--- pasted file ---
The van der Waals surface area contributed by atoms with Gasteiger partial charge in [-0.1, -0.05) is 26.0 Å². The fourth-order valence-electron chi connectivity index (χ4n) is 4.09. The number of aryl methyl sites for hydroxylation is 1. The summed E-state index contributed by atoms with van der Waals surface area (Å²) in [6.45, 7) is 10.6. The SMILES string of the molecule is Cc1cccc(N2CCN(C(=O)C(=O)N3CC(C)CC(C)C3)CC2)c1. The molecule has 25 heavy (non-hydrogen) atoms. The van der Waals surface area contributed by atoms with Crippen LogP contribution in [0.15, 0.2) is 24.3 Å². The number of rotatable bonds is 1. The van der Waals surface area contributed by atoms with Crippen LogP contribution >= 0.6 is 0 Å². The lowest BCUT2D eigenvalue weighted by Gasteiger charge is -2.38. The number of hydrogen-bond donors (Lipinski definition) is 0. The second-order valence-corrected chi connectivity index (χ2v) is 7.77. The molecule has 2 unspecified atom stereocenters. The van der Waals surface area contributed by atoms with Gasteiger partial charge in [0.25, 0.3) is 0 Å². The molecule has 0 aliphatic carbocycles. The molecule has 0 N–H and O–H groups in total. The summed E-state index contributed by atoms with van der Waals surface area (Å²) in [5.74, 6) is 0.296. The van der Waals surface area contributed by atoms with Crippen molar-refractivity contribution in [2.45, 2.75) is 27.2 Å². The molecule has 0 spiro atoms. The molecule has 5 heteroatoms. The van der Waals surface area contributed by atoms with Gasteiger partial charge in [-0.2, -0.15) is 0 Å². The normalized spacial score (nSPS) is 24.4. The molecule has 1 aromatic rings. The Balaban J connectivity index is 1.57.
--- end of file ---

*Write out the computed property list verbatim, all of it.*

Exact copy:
The van der Waals surface area contributed by atoms with Gasteiger partial charge in [-0.1, -0.05) is 26.0 Å². The fourth-order valence-electron chi connectivity index (χ4n) is 4.09. The number of aryl methyl sites for hydroxylation is 1. The summed E-state index contributed by atoms with van der Waals surface area (Å²) in [6.45, 7) is 10.6. The SMILES string of the molecule is Cc1cccc(N2CCN(C(=O)C(=O)N3CC(C)CC(C)C3)CC2)c1. The molecule has 25 heavy (non-hydrogen) atoms. The van der Waals surface area contributed by atoms with Crippen LogP contribution in [0.15, 0.2) is 24.3 Å². The number of rotatable bonds is 1. The van der Waals surface area contributed by atoms with Crippen LogP contribution >= 0.6 is 0 Å². The lowest BCUT2D eigenvalue weighted by Gasteiger charge is -2.38. The number of hydrogen-bond donors (Lipinski definition) is 0. The second-order valence-corrected chi connectivity index (χ2v) is 7.77. The molecule has 2 unspecified atom stereocenters. The van der Waals surface area contributed by atoms with Gasteiger partial charge in [0.25, 0.3) is 0 Å². The molecule has 0 aliphatic carbocycles. The molecule has 0 N–H and O–H groups in total. The summed E-state index contributed by atoms with van der Waals surface area (Å²) in [5.74, 6) is 0.296. The van der Waals surface area contributed by atoms with Crippen molar-refractivity contribution in [2.45, 2.75) is 27.2 Å². The molecule has 0 spiro atoms. The molecule has 5 heteroatoms. The van der Waals surface area contributed by atoms with Gasteiger partial charge in [-0.2, -0.15) is 0 Å². The normalized spacial score (nSPS) is 24.4. The molecule has 1 aromatic rings. The Balaban J connectivity index is 1.57.